Current Collegiate Experiences of Big-Time, Non-Revenue, NCAA Athletes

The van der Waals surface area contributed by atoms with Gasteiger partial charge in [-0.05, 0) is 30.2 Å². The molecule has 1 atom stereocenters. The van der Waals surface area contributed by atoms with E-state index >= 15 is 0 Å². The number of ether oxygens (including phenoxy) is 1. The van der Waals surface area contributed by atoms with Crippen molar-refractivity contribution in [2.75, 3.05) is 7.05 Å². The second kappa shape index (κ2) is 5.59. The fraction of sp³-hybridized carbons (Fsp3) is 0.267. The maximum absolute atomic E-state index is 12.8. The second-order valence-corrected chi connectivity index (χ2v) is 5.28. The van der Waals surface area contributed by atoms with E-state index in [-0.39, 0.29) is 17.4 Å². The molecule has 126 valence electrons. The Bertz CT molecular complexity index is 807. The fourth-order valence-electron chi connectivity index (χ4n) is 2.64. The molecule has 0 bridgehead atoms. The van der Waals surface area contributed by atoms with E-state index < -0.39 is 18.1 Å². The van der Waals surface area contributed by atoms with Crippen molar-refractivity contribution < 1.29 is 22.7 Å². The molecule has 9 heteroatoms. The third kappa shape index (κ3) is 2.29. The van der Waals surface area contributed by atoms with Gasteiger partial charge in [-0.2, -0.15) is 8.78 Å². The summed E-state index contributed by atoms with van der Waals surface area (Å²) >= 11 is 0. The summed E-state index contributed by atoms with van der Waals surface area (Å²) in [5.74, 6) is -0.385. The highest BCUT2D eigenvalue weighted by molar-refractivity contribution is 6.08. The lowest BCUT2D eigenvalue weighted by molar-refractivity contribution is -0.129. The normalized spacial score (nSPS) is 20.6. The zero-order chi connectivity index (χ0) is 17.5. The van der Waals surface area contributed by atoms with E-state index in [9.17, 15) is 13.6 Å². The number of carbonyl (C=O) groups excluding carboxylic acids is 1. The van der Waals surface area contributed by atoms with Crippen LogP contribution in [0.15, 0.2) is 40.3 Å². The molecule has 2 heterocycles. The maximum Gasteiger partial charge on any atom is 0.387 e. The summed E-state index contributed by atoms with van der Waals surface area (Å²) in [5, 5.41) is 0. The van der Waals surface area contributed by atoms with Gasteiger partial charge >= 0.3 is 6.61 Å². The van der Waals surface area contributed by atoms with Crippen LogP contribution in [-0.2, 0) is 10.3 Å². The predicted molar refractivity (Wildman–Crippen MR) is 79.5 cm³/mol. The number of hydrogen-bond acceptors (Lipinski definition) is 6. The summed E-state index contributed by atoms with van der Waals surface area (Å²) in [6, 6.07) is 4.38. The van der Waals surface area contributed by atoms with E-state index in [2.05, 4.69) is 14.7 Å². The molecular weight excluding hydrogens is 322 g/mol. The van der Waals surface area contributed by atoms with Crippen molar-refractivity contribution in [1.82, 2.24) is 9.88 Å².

AbstractOver the past 30 years experiences of collegiate athletes have been a major focus of scholarly research. Through well-known works, student-athletes’ roles and personal development have been cornerstones of this new knowledge base (Adler & Adler, 1991; Lapchick, 1987). However, an understanding of the big-time athlete who also participates in nonrevenue sports1 is grossly under-represented in the literature. Thus, the purpose of this study was to examine the benefits and challenges that athletes in these sports (e.g., tennis, soccer, golf, track and field, etc.) currently experience. Interviews were conducted with 30 collegiate athletes—who were chosen at random from a sample pool of 9,231 athletes around the country—that focused on the types of benefits and the specific challenges that these athletes face while attending college. Results revealed current benefits of being a big-time, nonrevenue college athlete were very heterogeneous with a total of 24 distinct themes mentioned. The most popular of these included: academic benefits, being on a team, learning life skills, improved time management, and tangible benefits such as equipment, facilities, scholarship and travel. Current challenges that athletes face were much more homogenous, as only three lower order themes received more than two responses: missing out on things in college, lack of free time, and being stereotyped. As a whole, most athletes believed the challenges they face were worth the perceived benefits; and thus, big-time, non-revenue athletes do not receive an inferior overall college education experience (Potuto & O’Hanlon, 2007).
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